At the heart of my story will be a couple that was nudged by a family court into a shared parenting arrangement. Theirs custody battle was as high conflict as any, so they offer a good test of whether shared parenting laws can encourage parents to get along for the sake of their children. Though their child’s pick-ups and drop-offs were rocky at first, eventually they accepted they were in each other’s lives for the long haul, and today they’re able to actively co-parent together. For them at least, the law helped to repair their relationship. Even if it weren’t mandated, today both would opt for such an arrangement on their own. Of course, my reporting is also informed by parents who felt family courts treated them unfairly and harmed their children by forcing them to spend time with an abusive ex-spouse.

Shared parenting is an experiment more people are trying out, even apart from state legislative changes, and I’m curious to explore what that means for children’s well-being. 

Comments

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This story is more in-depth than most about 50-50, but still falls along the same limited themes: one child, a younger child, centered around the early court-related decisions, and with little attention to the timeshare arrangement, handoffs and schools.

My experience with 3 kids, 2-2-3 timeshare, different schools, across 10 years is very very different. Transitions between houses with multiple kids at different ages is exponentially harder. Logistics become a nightmare with different schools, activities extremely difficult. Duplicating toys at both houses doesn't apply with teenagers. And that's with an ex you get along with.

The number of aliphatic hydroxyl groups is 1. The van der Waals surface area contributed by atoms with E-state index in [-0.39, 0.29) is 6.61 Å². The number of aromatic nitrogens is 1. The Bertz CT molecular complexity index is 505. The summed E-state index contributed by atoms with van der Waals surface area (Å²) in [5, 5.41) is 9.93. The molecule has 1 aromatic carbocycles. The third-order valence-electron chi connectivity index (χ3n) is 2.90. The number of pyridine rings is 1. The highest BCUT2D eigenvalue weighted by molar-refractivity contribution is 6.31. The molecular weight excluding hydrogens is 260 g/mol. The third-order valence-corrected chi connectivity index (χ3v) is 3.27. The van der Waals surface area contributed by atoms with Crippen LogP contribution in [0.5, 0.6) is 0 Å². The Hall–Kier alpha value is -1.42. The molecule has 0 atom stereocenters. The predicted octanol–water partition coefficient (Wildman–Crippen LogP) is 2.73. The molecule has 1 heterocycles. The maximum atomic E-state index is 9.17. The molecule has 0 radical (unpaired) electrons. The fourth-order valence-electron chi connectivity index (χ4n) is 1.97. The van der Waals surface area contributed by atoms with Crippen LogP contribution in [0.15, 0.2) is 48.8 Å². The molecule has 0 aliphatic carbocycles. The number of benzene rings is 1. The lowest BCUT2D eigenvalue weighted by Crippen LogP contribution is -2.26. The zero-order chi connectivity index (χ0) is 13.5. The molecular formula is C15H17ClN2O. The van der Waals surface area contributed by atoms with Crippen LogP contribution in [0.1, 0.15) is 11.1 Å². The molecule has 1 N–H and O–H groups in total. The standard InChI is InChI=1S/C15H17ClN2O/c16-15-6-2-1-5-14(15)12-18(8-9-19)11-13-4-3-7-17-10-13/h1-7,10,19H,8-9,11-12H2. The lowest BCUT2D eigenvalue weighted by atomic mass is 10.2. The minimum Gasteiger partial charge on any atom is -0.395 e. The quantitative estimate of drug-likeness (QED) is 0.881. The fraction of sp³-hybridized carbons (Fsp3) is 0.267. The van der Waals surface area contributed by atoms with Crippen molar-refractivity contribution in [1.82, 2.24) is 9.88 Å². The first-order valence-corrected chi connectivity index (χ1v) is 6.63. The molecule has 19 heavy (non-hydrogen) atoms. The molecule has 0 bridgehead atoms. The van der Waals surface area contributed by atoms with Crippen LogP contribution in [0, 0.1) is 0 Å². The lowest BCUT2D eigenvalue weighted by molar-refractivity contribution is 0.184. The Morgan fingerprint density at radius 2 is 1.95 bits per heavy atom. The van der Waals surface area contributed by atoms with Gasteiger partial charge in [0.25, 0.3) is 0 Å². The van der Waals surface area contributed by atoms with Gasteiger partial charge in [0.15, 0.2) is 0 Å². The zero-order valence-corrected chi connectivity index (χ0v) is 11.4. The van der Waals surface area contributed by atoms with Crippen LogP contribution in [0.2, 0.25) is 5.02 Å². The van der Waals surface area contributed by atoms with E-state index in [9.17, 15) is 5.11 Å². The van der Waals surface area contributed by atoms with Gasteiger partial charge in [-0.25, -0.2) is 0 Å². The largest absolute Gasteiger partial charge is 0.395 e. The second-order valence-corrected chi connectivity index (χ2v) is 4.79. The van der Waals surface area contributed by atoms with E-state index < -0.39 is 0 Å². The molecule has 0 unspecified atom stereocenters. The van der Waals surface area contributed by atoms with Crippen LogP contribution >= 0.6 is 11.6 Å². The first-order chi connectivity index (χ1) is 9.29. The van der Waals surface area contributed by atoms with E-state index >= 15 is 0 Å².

That stuff isn't the hard part though. 50-50 means neither parent has decision power. The smallest decision, or major ones, take on a new life of their own when neither parent has decision authority and no one else knows either (doctors, school staff). Anti-depressants, changing schools, driving -- it's not practical for every decision to go to court.

Unlike when you were married, your ex-partner now has tremendous say over your life and schedule, from soccer practice to choosing daycamps to moving (forget that). 50-50 ties you ever closer to your ex -- you can't move to a less expensive area or closer to family, you can't take a job that pays less. A new commute disrupts an already burdensome logistical balance. You have to support a house for a whole family even though you have only half of one.

Rarely mentioned is how the dynamic with the kids changes, because you're almost in a long-distance relationship. Who wants to enforce discipline, even if you could, when you're about to say goodbye for 2 days or a weekend? Forget taking away their phone or laptop. How can you ground a kid across the other parents' time, or enforce the other parent's consequence that you had nothing to do with and don't agree with?

The worst is people writing off the problem with "you have to work it out together" -- they don't realize how impractical and involved that is, moreso than most married parents. 50-50 has very little support from "real" single parents who think it's great that you "get a break," when in fact you're heartbroken that you don't have a full-time family. And, no complaints lest you invite the tired platitude "best interests of the children" -- parents count for nothing, your life revolves around your ex and half your children's lives. Weekly therapy, weekly anything -- forget that.

Sure, for courts it's much easier to split things down the middle, with basically cooperative parents, and one young child. But long-term, the disruption and dichotomy, not having a home base, and yes, the parents living a life of partial suspension, is not good at all. 50-50 has its place, but not as the new norm.